“Her high-pitched screams and headaches continued. When the GP opened I rang them as I had lost faith in A&E and started to wonder if I was going mad! The GP saw us immediately and rang ahead to A&E. We knew then, deep down, this was serious. We guessed meningitis but you don't want to overreact! Again we waited. Hannah was so drowsy her dad carried her in and lay her on the benches. We were triaged and waited … again. Finally, a consultant called out her name and we knew then we would get answers.
“She was admitted primarily for fluids and rehydration, but the blood tests that were taken showed a huge, raging infection which they said was unlikely to be from her ear. The consultant said she would keep looking for the cause and not stop until she had found it.
Brain scan and lumbar puncture
“Meanwhile they started strong IVAB. She had a brain scan at 10pm that night and we were told if it was clear they would do a lumbar puncture the next day. At 11pm we were told the scan was clear. We knew then, our beautiful daughter was desperately ill.
“The lumbar puncture the next day confirmed meningitis, but due to high levels of both white cells and viral cells it was unclear if it was viral or bacterial, so antivirals were added to her prescription and she began them and continued with the antibiotics. From that point on many different healthcare professionals were involved in her care. Our faith in the NHS was restored. Late night discussions with on-call microbiologists and paediatricians and also Public Health England who arranged prophylactic treatment for both of us and Hannah's younger sister, Eva, aged 4.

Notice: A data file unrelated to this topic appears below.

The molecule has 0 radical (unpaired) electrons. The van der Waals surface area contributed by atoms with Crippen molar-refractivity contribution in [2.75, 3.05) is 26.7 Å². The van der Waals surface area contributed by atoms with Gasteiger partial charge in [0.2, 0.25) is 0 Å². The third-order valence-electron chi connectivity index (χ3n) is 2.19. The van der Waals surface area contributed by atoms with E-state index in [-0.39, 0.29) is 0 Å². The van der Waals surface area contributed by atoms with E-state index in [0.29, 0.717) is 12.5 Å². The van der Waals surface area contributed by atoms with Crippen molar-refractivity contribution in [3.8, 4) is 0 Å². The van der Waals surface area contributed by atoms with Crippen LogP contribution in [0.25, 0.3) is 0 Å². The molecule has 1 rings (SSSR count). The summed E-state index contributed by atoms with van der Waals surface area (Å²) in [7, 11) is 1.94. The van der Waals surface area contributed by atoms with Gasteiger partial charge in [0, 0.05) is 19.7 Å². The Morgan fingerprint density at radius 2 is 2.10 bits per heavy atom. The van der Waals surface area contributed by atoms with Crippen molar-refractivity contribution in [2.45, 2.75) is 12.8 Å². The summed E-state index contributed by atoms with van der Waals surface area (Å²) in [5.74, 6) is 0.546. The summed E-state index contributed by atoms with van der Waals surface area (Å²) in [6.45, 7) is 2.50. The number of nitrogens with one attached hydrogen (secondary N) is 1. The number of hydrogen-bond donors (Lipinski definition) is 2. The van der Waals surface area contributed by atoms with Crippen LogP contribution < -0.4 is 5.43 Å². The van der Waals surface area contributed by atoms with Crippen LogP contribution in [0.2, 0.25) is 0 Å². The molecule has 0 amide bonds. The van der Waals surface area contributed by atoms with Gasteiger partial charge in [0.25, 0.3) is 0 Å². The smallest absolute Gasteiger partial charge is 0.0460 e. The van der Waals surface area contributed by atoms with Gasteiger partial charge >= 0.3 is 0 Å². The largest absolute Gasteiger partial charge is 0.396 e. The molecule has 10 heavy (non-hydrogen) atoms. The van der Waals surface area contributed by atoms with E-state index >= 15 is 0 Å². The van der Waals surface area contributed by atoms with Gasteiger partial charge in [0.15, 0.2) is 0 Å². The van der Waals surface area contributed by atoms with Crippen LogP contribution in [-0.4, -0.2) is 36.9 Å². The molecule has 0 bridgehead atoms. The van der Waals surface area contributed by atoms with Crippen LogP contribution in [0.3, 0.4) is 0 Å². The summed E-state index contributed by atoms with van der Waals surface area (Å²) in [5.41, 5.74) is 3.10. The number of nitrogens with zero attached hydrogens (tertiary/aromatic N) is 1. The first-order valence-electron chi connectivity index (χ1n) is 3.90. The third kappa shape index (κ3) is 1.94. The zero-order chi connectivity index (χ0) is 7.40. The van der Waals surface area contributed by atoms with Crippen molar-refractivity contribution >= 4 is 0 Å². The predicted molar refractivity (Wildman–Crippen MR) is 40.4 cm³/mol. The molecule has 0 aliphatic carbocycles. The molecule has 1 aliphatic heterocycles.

“The following day haemophilus influenzae was confirmed, and bacterial meningitis with meningococcal septicaemia from the blood cultures. All we could think to ask was, 'what are you going to do to fix her?' She responded very well to treatment and after three days in isolation her younger sister was allowed to visit.
“After nine days as an in-patient we were allowed home but had to return daily until she had completed two weeks of IVAB. She was and remains a fighter. She never had a rash and in hindsight that's what we were all waiting for. I should have been more persistent but in the end you feel like no one believes you about how ill your child is.
“Hannah has made a full recovery, her hearing tests show a slight decrease in the burst ear drum side but this hasn't affected her. Her behaviour changed immediately afterwards, saying out of character things with some confusion and we noticed a change in her personality. She had memory problems at first but the school sees no issues in the classroom now and the odd vacant episodes she had are now very few and far between.
“We now know as parents if your child is not getting better but steadily getting worse your instincts kick in and persistence for help can improve the outcome. You know your children, the doctors, although medically trained, don’t know them like you do.
“We have our beautiful little girl back. I struggle to forgive A&E for repeatedly sending us home but we thank the hospital for ultimately saving our daughter. We have now after further tests found the meningitis to be haemophilus influenzae type F, which is very rare and is just 'bad luck' to those who carry it and it travelling to the brain. Our advice is trust your instincts, fight for your children and don't wait for a rash.”